What do you do when you can't get the information you need to do your job?

9bits9bits Member Posts: 138 ■■□□□□□□□□
Anything from whether or not to use the red or the green cable to what software to put on a device to whether or not to install a system somewhere. I've quite often found myself in situations where I just couldn't get a reply as to what course of action my superiors wanted me to take. This always leaves me in a very awkward position: 1) Go work on something else and flat out ignore the problem until someone makes a decision, or 2) Make a decision and risk it being the wrong one.

Comments

  • networker050184networker050184 Mod Posts: 11,962 Mod
    Make the decision. Take initiative. Then start writing down standards. Create a wiki, knowledge base of some kind where these things can be referenced in the future.
    An expert is a man who has made all the mistakes which can be made.
  • E Double UE Double U Member Posts: 1,879 ■■■■■■■■■□
    A wise man once said:

    "Screw you guys, I'm going home"
    Alphabet soup from (ISC)2, ISACA, GIAC, EC-Council, Microsoft, ITIL, Cisco, Scrum, and more.

    2021 goals: AZ-303, AZ-304, maybe TOGAF and more ISACA

    "You tried your best and you failed miserably. The lesson is, never try." - Homer Simpson
  • GSXR750K2GSXR750K2 Member Posts: 325 ■■■■□□□□□□
    If they claim something you did was not what they were expecting, don't be afraid to throw it in their faces in a professional way. In the past I've had to explain that, at times, the lack of any decision would have been far worse than proceeding with a wrong decision, and if you can point to emails where you requested information but received no reply, it really takes away their footing for an argument. If you do break something, man up...you may be in the wrong, but at least they can't blame you for just sitting around being complacent.

    Like networker said, grab the problem by the throat and wrestle it to the ground. If your superiors penalize you for taking the initiative, which in turn helps cover them for not doing their jobs, then I'd consider finding a place that wants forward thinking people.

    -EDIT-

    An extreme story on "asking for forgiveness later"...

    In March 2015 I was doing some work at a little place that uses/used Panda's Global Protection software. Panda bothced up an antivirus signature file that caused the antivirus to start turning on Windows, and as the machines began downloading the signature file, Panda began to quarantine system files (true story, look it up and see the damage it caused). The calls were coming in so heavily and so many people were walking in the door that it was assumed that a rampant worm was the cause and Panda wasn't able to stop it. To try to limit/isolate the damage, we yanked the power cables from the switches. Was it per protocol? Hell no. Did we get commended for limiting the problem to only 38 out of 143 machines? Yes...once it was discovered what had happened. It took a 34 hour shift to clean up all of the damage that could have been A LOT worse.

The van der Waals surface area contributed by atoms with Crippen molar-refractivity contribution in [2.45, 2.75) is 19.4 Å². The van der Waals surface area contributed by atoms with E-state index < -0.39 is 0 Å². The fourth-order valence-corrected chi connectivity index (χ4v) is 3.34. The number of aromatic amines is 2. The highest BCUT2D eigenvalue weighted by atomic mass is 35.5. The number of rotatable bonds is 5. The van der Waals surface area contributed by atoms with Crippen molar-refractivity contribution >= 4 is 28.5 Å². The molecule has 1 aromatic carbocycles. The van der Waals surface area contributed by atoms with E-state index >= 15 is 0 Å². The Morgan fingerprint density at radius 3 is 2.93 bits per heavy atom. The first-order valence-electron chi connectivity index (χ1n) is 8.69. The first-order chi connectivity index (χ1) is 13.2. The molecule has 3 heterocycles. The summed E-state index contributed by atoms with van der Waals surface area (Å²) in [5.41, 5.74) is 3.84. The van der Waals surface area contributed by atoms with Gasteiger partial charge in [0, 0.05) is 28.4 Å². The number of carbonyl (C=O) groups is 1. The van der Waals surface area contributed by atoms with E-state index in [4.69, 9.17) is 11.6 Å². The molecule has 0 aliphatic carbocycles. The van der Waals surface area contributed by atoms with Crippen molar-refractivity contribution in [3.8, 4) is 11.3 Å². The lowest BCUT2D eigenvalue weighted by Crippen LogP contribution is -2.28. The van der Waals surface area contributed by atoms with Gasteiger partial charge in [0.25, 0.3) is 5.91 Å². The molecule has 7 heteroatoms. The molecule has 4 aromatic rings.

We were lucky...some people on the west coast lost almost everything due to Panda's screw up because of the time of day it happened. Point is, don't be afraid to take action if something absolutely needs to be done. Waiting for direction is sometimes the worst thing you can do.
  • PristonPriston Member Posts: 999 ■■■■□□□□□□
    ...I usually grab a cordless drill in my left hand pointing downward and a rubber mallet in my right hand resting on my shoulder. This shows I'm ready to get to work and that's when I ask the questions I need answers to...

    ...No I'm just kidding, but it can be like pulling teeth to get the answers I need sometimes. When you know your going to have to start working on 10+ different projects over the next few months and you can't get any details on any of them it can be very frustrating. Makes you start to wonder if those 10 projects over 3 months will suddenly become 10 projects over 3 weeks because no one bothered to plan ahead.

    Sometimes you have to pull the information out of management to stay on the same page as them. Sometimes you have to remind them of all the small important details of everything that's going on. If they drag their feet, make a plan of your own, document whatever steps or configuration you think will need to be done.

    If no one will tell you what the standard is, document the environment. You might just find the a standard while your documenting. If they have standards that aren't documented, document them. If they don't have standards, create standards and document them.

    Of course if all my co-workers had an I don't care attitude, put things off to the last minute, and ignored me I'd eventually start looking for a new job.
    A.A.S. in Networking Technologies
    A+, Network+, CCNA
  • UncleBUncleB Member Posts: 417
    If you have an idea of what you think the solution should be (ideally backed up from another source like the internet or a colleague) then when you write to ask for approval, include the line "I appreciate you are busy so if I don't hear back by 4pm them I'm going with option 1".

    This shows you have kept you management informed, given them a range of options (do or do not for example), have given them a reasonably time frame to consider the options, but more importantly, you let them know you are a "can do" kind of guy they can rely on to do all of this.

    You may hit a few bumps in the road but the management will prefer this approach as it takes the pressure off them having to make the decision, keeps them informed in case they get asked and gets the job done to make them look good.
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